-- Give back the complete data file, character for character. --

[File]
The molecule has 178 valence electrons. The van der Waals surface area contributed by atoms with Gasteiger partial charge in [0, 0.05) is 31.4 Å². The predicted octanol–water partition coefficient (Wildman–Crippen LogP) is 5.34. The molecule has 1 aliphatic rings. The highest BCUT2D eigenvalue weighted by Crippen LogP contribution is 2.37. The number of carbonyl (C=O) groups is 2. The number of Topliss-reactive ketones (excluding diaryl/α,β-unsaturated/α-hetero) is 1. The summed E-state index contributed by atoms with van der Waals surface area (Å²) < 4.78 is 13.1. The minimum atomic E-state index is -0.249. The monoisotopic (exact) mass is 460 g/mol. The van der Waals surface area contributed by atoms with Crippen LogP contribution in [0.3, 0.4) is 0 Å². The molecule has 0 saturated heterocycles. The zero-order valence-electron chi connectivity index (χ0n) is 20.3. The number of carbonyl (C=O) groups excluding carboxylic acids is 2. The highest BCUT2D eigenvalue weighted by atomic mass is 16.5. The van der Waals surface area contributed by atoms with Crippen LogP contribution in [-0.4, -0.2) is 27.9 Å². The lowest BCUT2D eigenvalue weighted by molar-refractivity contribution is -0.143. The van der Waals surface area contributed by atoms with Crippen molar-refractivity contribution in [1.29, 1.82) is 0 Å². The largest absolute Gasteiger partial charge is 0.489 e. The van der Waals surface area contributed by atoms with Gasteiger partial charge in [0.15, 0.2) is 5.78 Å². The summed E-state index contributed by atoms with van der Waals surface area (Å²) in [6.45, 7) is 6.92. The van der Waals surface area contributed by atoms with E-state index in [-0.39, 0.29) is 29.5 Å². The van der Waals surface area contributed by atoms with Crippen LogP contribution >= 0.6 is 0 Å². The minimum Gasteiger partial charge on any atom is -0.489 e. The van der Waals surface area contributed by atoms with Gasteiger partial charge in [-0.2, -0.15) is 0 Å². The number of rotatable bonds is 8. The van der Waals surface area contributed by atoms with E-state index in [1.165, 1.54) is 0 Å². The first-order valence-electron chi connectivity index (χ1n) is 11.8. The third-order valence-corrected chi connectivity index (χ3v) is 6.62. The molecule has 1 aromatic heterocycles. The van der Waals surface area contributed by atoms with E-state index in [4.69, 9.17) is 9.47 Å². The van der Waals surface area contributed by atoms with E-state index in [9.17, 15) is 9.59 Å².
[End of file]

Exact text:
The molecule has 178 valence electrons. The van der Waals surface area contributed by atoms with Gasteiger partial charge in [0, 0.05) is 31.4 Å². The predicted octanol–water partition coefficient (Wildman–Crippen LogP) is 5.34. The molecule has 1 aliphatic rings. The highest BCUT2D eigenvalue weighted by Crippen LogP contribution is 2.37. The number of carbonyl (C=O) groups is 2. The number of Topliss-reactive ketones (excluding diaryl/α,β-unsaturated/α-hetero) is 1. The summed E-state index contributed by atoms with van der Waals surface area (Å²) < 4.78 is 13.1. The minimum atomic E-state index is -0.249. The monoisotopic (exact) mass is 460 g/mol. The van der Waals surface area contributed by atoms with Crippen LogP contribution in [0.3, 0.4) is 0 Å². The molecule has 0 saturated heterocycles. The zero-order valence-electron chi connectivity index (χ0n) is 20.3. The number of carbonyl (C=O) groups excluding carboxylic acids is 2. The highest BCUT2D eigenvalue weighted by atomic mass is 16.5. The van der Waals surface area contributed by atoms with Crippen LogP contribution in [-0.4, -0.2) is 27.9 Å². The lowest BCUT2D eigenvalue weighted by molar-refractivity contribution is -0.143. The van der Waals surface area contributed by atoms with Crippen molar-refractivity contribution in [1.29, 1.82) is 0 Å². The largest absolute Gasteiger partial charge is 0.489 e. The van der Waals surface area contributed by atoms with Gasteiger partial charge in [0.15, 0.2) is 5.78 Å². The summed E-state index contributed by atoms with van der Waals surface area (Å²) in [6.45, 7) is 6.92. The van der Waals surface area contributed by atoms with E-state index in [-0.39, 0.29) is 29.5 Å². The van der Waals surface area contributed by atoms with Crippen LogP contribution >= 0.6 is 0 Å². The minimum Gasteiger partial charge on any atom is -0.489 e. The van der Waals surface area contributed by atoms with Gasteiger partial charge in [-0.2, -0.15) is 0 Å². The number of rotatable bonds is 8. The van der Waals surface area contributed by atoms with E-state index in [1.165, 1.54) is 0 Å². The first-order valence-electron chi connectivity index (χ1n) is 11.8. The third-order valence-corrected chi connectivity index (χ3v) is 6.62. The molecule has 1 aromatic heterocycles. The van der Waals surface area contributed by atoms with E-state index in [4.69, 9.17) is 9.47 Å². The van der Waals surface area contributed by atoms with E-state index in [9.17, 15) is 9.59 Å².